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It's Time to Turn the Table - 85%

stainedclass2112, July 19th, 2016
Written based on this version: 2008, CD, Century Media Records (Reissue, Remastered)

Forbidden's 1988 debut unleashed a band who had some serious power and an interesting technique with the already sharp thrash metal sword, but they just couldn't pull it together for a consistently excellent record. The quality was directed into three insanely awesome tracks, but the rest lacked the extra edge that those three possessed. Their followup to Forbidden Evil would be no other than this album - the aggressive and tense Twisted into Form. This album is much more consistent than the debut, but it is also a bit different in that it's a much more complex and ambitious. The wild thrashing brilliance in the vein of "Chalice of Blood" won't be found here, rather, Forbidden twisted their energy into a more thoughtful and deeper form of thrash that really is quite unique.

This album's construction is a bit unique when compared to pretty much any other thrash album you can think of; this isn't full of catchy riffs and thrash breaks, nor does it bring any total brutality that would take the place of those values. So what kind of thrash is this? It's very, very tense. Each verse pounds along with fierce direction and every instrumental section looms over you with a dark, fearsome resolve. It's a bit surprising upon first listen, as you'd expect either some catchy, riff-happy thrash or some violent madness. Where other thrash smashes your face in or cuts you to pieces, this one just impales you with forceful, direct blows. There's also a lack of other traditional thrash tendencies like mosh sections and whatnot, this thing just doesn't waste its time with those. You're going to be hammered on relentlessly with only brief respites offered in the acoustic interludes. It definitely is an odd hammering that may take a bit of getting used to, but the music here is forceful, effective, creative, and actually extremely memorable.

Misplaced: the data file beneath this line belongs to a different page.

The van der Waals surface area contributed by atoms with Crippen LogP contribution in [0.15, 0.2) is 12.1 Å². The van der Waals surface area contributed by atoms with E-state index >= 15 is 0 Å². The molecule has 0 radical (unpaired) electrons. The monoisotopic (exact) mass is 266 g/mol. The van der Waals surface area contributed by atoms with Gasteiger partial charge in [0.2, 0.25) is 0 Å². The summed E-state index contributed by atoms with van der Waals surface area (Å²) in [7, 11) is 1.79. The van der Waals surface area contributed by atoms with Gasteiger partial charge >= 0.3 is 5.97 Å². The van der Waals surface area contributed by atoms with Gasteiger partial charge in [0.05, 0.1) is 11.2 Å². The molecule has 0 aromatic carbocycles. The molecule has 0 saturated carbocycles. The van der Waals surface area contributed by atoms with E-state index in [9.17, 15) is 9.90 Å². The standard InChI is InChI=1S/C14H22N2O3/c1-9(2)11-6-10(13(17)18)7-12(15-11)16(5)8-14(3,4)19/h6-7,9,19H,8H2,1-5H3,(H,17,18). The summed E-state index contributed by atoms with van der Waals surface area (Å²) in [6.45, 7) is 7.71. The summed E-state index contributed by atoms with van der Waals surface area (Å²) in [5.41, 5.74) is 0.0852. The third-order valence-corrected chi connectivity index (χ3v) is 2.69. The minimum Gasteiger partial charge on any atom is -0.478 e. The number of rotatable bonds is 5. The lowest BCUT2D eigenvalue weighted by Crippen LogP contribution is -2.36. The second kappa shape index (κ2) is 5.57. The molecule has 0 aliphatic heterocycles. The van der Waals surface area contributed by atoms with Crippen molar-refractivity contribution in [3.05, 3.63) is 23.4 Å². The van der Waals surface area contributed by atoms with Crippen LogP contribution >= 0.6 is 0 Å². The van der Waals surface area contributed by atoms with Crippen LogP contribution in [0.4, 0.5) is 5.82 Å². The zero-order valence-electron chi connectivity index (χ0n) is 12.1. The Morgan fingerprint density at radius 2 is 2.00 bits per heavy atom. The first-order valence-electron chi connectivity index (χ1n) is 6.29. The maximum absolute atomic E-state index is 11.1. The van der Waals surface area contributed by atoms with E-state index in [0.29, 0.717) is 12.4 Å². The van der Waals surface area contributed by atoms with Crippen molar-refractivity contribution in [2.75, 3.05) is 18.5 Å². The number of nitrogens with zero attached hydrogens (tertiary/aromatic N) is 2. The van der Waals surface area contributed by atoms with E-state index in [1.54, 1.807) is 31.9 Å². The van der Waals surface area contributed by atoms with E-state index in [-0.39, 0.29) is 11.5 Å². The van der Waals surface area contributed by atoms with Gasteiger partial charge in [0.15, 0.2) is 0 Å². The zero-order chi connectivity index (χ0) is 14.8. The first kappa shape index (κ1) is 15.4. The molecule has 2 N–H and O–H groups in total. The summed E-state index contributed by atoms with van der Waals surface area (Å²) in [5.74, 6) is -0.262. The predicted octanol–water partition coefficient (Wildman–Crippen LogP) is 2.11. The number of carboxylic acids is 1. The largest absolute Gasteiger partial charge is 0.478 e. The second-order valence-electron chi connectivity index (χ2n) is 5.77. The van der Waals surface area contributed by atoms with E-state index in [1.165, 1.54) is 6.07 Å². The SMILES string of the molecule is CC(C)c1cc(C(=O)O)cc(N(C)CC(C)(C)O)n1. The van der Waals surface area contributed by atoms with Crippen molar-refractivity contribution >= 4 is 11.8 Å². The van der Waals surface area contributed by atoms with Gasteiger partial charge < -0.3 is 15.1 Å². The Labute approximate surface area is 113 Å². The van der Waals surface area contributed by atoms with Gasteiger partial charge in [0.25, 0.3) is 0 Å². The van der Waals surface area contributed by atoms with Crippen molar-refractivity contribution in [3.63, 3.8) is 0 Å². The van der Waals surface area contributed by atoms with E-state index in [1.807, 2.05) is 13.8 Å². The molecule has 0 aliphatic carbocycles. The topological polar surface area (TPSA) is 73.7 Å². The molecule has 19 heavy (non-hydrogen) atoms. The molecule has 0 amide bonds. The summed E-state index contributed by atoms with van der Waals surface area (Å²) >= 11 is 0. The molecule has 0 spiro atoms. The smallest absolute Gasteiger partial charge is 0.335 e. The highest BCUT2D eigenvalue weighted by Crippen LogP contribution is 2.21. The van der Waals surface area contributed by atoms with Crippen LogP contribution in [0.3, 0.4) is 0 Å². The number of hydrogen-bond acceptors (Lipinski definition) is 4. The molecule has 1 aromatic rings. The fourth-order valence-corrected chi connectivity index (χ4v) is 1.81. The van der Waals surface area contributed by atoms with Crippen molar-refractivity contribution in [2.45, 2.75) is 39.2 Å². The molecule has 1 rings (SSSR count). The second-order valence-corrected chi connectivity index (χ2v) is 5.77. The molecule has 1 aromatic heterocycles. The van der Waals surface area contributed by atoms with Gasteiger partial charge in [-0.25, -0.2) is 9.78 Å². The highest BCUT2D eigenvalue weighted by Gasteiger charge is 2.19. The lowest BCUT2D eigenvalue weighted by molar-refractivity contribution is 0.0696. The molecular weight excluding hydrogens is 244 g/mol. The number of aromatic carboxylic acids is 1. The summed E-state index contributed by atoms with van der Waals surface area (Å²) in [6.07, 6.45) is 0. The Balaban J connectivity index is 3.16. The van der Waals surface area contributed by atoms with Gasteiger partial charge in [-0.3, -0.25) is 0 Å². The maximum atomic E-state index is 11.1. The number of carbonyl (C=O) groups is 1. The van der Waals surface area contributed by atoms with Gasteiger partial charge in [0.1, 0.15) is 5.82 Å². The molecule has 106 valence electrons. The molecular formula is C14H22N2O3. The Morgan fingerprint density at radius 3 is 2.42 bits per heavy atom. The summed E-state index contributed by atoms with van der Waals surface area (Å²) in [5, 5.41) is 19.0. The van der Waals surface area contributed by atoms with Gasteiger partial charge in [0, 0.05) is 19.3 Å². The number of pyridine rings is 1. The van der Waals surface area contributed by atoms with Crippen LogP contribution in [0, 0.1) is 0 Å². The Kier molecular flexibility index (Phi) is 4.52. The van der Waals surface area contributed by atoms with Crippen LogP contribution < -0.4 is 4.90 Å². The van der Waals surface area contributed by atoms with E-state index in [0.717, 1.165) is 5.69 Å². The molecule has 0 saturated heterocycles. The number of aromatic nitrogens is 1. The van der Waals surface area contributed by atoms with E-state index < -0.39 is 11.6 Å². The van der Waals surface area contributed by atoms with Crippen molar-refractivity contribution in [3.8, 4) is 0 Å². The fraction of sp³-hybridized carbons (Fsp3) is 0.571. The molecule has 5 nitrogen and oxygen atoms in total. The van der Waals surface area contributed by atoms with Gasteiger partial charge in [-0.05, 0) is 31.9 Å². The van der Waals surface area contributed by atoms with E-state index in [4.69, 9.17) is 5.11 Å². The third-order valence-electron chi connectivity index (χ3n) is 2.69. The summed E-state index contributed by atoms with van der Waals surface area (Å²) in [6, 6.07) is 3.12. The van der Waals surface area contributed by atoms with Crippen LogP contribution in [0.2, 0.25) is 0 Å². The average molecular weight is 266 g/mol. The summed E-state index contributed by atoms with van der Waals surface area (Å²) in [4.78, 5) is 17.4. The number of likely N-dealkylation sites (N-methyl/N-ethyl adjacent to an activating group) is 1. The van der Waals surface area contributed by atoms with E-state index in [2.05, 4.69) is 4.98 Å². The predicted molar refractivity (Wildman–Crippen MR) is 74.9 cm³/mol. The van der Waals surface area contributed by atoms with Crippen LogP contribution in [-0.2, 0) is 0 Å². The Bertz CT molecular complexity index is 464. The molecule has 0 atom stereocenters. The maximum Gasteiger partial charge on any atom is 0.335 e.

So while this is a different approach from the thrash you may be used to, it's quite rewarding after you begin to dig in. The riffs are aggressive and energetic, while the drums serve as a complete percussive war machine that launches missiles from all sides in the form of unusual yet effective cymbal usage and complex rhythms. Russ Anderson's vocals are still powerful and soaring in nature, but he has found a way to keep them leashed so that he never sounds out of place like he occasionally would on the previous album. There's only one track that keeps it relatively simple (ironically, it's the best on the album - "Step by Step") while the others feature a myriad of different lead breaks and complex riff assaults. Keep in mind that these aren't riff sections like you'd find on other thrash albums, these pound away at you with furious resolve and they pretty much don't let up at all until another musical monster rears its head.

This aggressive and tense style is pulled off spectacularly, but as you may have guessed, it does overextend itself a bit. Sometimes the varied songwriting catches up with the band causing some unfocused sections. This is the total downfall of "One Foot in Hell" which is a song that does absolutely nothing for me with its strange vocal parts and haphazard riffing. Also, you'll also find yourself losing focus from time to time in some of the instrumental sections like in "R.I.P" but thankfully there's some seriously brilliant soloing that graces a good number of songs here in order to drive things even further. If the band could have cut a few of the musical wanderings out in favor of sections similar to the lead break of "Infinite" or the catchy riffing of "Step by Step" this may have resonated with me a bit more, but the unrelenting and thought provoking nature of this album still manages quench a thirst that only this can satiate. It may get a bit overextended here and there, but it never gets boring, which is a huge plus.